If men and women can’t share a field in a simple soccer game, it’s no surprise that compromise in the conflict remains elusive.
By Liv Halperin
It all started on a local soccer field, in a neighborhood of south Tel Aviv. My amateur girls’ team – motivated women in their 20s and 30s – had not trained for weeks. But a tournament was coming up, so it had been decided that for lack of a better place, we would play on a concrete lot on Wednesday at 8:30pm. When I arrived, only one of my teammates was there, waiting on the side of the field, a soccer ball in her hands. We started warming up. A few meters away, some boys in their early 20s were hanging around. The graffiti-filled lot and its surrounding are often frequented by youngsters getting together.
Slowly, the girls – students and young professionals in the fields of science, communication and social work – started to arrive. Soon, eight of us were energetically working out. That was when we realized that the boys had also grown in numbers. There were now eight of them, and they had started playing on the same lot. Their gradual invasion had gone fairly unnoticed, even though the lot can hardly hold more than twelve players.
There we were, two teams, each occupying half of a tiny concrete lot. We faced each other, wordlessly. Some of us found the situation quite comical. Others didn’t. One of the latter approached the boys and said:
“What do you think you’re doing on our field?”
The response was quick:
“What are you doing on our field?”
“We were here first,” my teammate continued.
“We were here first, some of us came at 7pm. There were none of you then.”
“When our first girl arrived,” my teammate replied, “she saw no one on the field. If you had wanted to play, you should have declared yourself.”
“We have been playing here every Wednesday for as long as I can remember and have never seen you around. You show up and think that you have the right to play?”
“We have been playing on this field too. Maybe not on Wednesdays… but definitely for a long time.”
In an attempt to convince the boys, she went on: “Our situation is special. We need to train for our tournament coming up. It’s not been easy to gather all the players. Try and understand. You can play somewhere else. There is a wonderful field in the Takhana neighborhood. Bigger and nicer than this one. Just go.”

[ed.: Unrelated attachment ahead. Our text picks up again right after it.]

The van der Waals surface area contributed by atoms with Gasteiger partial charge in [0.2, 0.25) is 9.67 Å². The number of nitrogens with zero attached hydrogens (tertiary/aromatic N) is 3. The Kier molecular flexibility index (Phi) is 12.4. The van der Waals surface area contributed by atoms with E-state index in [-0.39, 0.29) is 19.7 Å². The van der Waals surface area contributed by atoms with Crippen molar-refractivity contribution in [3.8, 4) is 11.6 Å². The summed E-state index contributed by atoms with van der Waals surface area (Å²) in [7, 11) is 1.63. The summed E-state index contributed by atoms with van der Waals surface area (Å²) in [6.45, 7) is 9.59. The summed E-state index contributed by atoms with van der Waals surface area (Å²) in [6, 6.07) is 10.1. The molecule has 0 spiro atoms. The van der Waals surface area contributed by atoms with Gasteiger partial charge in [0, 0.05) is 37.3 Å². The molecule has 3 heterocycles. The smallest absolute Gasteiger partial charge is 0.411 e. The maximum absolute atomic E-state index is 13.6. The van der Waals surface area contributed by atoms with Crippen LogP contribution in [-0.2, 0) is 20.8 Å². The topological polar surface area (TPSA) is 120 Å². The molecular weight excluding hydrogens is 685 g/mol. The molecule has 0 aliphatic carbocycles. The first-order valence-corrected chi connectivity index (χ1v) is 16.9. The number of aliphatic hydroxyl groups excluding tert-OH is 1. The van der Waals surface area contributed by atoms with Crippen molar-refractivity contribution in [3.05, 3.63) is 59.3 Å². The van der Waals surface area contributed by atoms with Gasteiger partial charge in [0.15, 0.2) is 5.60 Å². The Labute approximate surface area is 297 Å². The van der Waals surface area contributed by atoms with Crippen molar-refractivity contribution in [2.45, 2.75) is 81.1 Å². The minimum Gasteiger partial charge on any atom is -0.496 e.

Obviously, this particular field meant a lot to both teams, as if there was something holy about the place. I was raised in Switzerland, only recently moved to Israel, am quite new to the team. There are clearly still many things that I need to understand about daily life in the Middle East, such as how difficult people and decision makers find it to listen to each other, on small issues just as much as on major political ones.
“You girls can go yourself to the Takhana field if it is such a wonderful place.”
The discussion continued and none of my team members was voicing any willingness to compromise. It was simply not an option, just like Jews and Palestinians sharing a state seems like it is not an option for most people here. I whispered to a teammate that maybe we should all play together, as a logical way out of a situation that was getting unpleasant. Just at the same moment, one of the boys proposed:
“Let’s just mix the teams and play one match, six on six.”
“No way”, replied one of the girls, after which she affirmed that we were being made victims of misogyny.
There may be many reasons why mixing the teams was not welcomed as an option: it would mean sharing the field, and each of us would have to spend some time on the bench. The skill levels were too different. It was a matter of principle – we were here first. I could understand all of these arguments, yet I still felt it would have been easier to strike a compromise. Easier. Reasonable. And in any case it would have been better than the status quo. I wondered if any of the other girls felt similarly. If they did, they remained silent.
Facing the risk of not practicing at all, our team’s leadership eventually surrendered and announced that we were leaving the place. A few more minutes in that situation and, some of us, tired of it all, would have simply gone home. Also, the lights around the lot would not be on all night. We packed into two cars and moved to the Takhana field, which was indeed nicer… except that a lot of time had been lost along the way.
It isn’t quite as easy to find a solution for the Middle East peace process. In this part of the world, feelings of righteousness or of victimhood, the silent nature of the opposition supporting compromise, the lack of political capital, all make compromise difficult to achieve. Unfortunately in the game of the Middle East, there is no solution of an alternative field; two teams will exist here whether we settle our issues or not.
Liv Halperin was born in Canada and raised in Switzerland. She works in humanitarian affairs, human rights law and refugee protection, and has been living and working in Israel since 2008.